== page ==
Thursday, March 28, 2013

Monitoring Nutrition : Finding the Right Supplement Balance

Mel over at  Boots and Saddles did a post HERE  about supplements.  I am going to piggy back a bit off that post because I have been working on making sure my horses nutrients levels are balanced. It's a process.

We have 5 horses here at Acer Farm, all with very different needs. In an effort to keep chore time simple and cost effective, we mostly have it figured out but it's always a good idea to reevaluate things from time to time. We have chosen that we would rather spend more money up front to get good quality hay as opposed to cheaping out on hay and supplementing to fill in the gaps. We feed  beet pulp with senior for the old guy Rebel and give everyone access to loose mineral and salt.  It seems to work and we have pretty healthy horses with good feet, clear eyes and shiny coats (sans Maggie right now, as her coat , mane and tail are looking less than ideal) .

The recent hay testing will help us with decisions on keeping nutrient levels as balanced as possible and hopefully provide me some insight into what I need to supplement in addition.

In regards to Maggie, I have been working through a more detailed approach because she has some different needs and she is used the most heavily.  I don't want to blindly supplement, possibly creating additional issues. She has a few different things going on that are unique to her from the rest of the herd. The biggest difference is that she is a mare.  Say what you will, but sometimes girls are just  higher maintenance! Maggie is a pocket poney to handle and do anything on the ground with but can  be hot or nervous under saddle or in new situations, although this isn't consistent either. Sometimes, she is as calm and quiet as an older QH ranch broke gelding. Her other "main" issue that can't go without consideration, is that she is what is considered high risk for Insulin Resistance.  When I first got her,  she was about to founder and had several fatty deposits  in her hind quarters, a thick cresty neck and a rain catcher for a spine. She got dry-lotted for the first year she lived here. It was not an easy time for her because she had spent her first 3.5 years of her life grazing in irrigated farm ground with green lush grass up to her belly. Since that time, I  have managed her on a  strict diet and lots of excercise.  She is as easy of a keeper as they come so no grain for her if I can avoid it.

While I am waiting for my hay analysis to return, I have been using Smart Pak's wizard  as well as the program known as  MYFEEDXL program. Since lots of folks are familiar with SmartPaks' wizard, here are the survey flags I marked for Maggie , the output from the wizard and my review of those results.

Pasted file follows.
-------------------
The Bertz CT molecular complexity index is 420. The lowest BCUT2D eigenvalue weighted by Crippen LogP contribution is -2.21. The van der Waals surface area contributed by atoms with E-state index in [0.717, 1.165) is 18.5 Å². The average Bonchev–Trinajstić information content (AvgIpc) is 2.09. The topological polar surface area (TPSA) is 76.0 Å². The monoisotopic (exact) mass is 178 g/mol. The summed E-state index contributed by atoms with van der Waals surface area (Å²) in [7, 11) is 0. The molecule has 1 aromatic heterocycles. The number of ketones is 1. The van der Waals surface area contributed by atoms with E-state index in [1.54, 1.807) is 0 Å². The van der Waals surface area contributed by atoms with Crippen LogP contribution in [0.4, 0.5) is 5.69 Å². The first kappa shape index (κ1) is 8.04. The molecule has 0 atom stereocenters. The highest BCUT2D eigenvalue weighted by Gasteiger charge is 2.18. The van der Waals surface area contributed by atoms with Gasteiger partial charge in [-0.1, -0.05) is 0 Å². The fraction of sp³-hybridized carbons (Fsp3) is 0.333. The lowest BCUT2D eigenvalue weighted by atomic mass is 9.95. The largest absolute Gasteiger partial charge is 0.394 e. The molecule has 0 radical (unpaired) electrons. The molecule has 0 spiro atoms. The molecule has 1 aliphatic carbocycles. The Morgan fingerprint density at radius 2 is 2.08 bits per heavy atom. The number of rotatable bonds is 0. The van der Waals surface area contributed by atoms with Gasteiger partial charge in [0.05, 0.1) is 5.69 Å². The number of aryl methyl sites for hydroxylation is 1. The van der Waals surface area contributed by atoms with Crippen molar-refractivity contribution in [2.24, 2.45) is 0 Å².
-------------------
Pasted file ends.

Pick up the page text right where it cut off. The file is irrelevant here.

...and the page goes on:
Take a look and see what you think...

 Flags I marked for Maggie in the survery:

Maggie as a nervous mare

Maggie can be a cranky mare

Metabolic- Maggie is not tested out as insulin resistant but given her history, breed and weight tendencies, she is definitely a candidate. It would not take much to tip the scale in that direction with her.

Work load= heavily used flag, (4-6 hrs a week is considered heavily used according to smartpak.. I would tend to disagree… but it was an accurate representation of her workload for right now. If I were conditioning for endurance, it would be a lot more.

Pasture access- Rarely. Right now our pasture is dormant, soon to bloom into a green luscious founder causing goodness. Maggie will only get limited access to this until late July, when the grasses cure out an the sugar levels decrease.
Maggie is a picky eater- if there is anything not familiar about her food.  Even grains that are supposed to be very tempting that endurance riders will use to keep their horses eating during competition like Ultium or Omolene.. she could take it or leave it.. again, she does not eat well if tired..

 Ulcer/ gastro= negative- even though she is a sensitive nervous mare, I don’t suspect ulcers at this time.  She can tend get looser stools , but it’s situational. Mostly during her cycle or a new environment with lots of unfamiliar activities. She gets a nervous stomach and she could be at risk for ulcers, but I don’t feel like it’s ulcers at this point.
Skin/coat- She gets sweet itch under neck every summer and welts up from the bugs so I flagged this.

 Maggie has no joint or hoof issues but I did flag for a slightly dull coat .

 So  here is what got returned:

Basic Support- $3.03/day

Metabolic-Smart Control IF $1.14/day

Calming – Quiessence , which has Magnesium and Chromium- .86/day

Multivitamin- SmartVite Performance Grass $1.03/day

This would cost me $84.85/month

 Enhanced Support-$4.17/day

Metabolic-Smart Control IF $1.14/day

Calming – Quiessence , which has Magnesium and Chromium- .86/day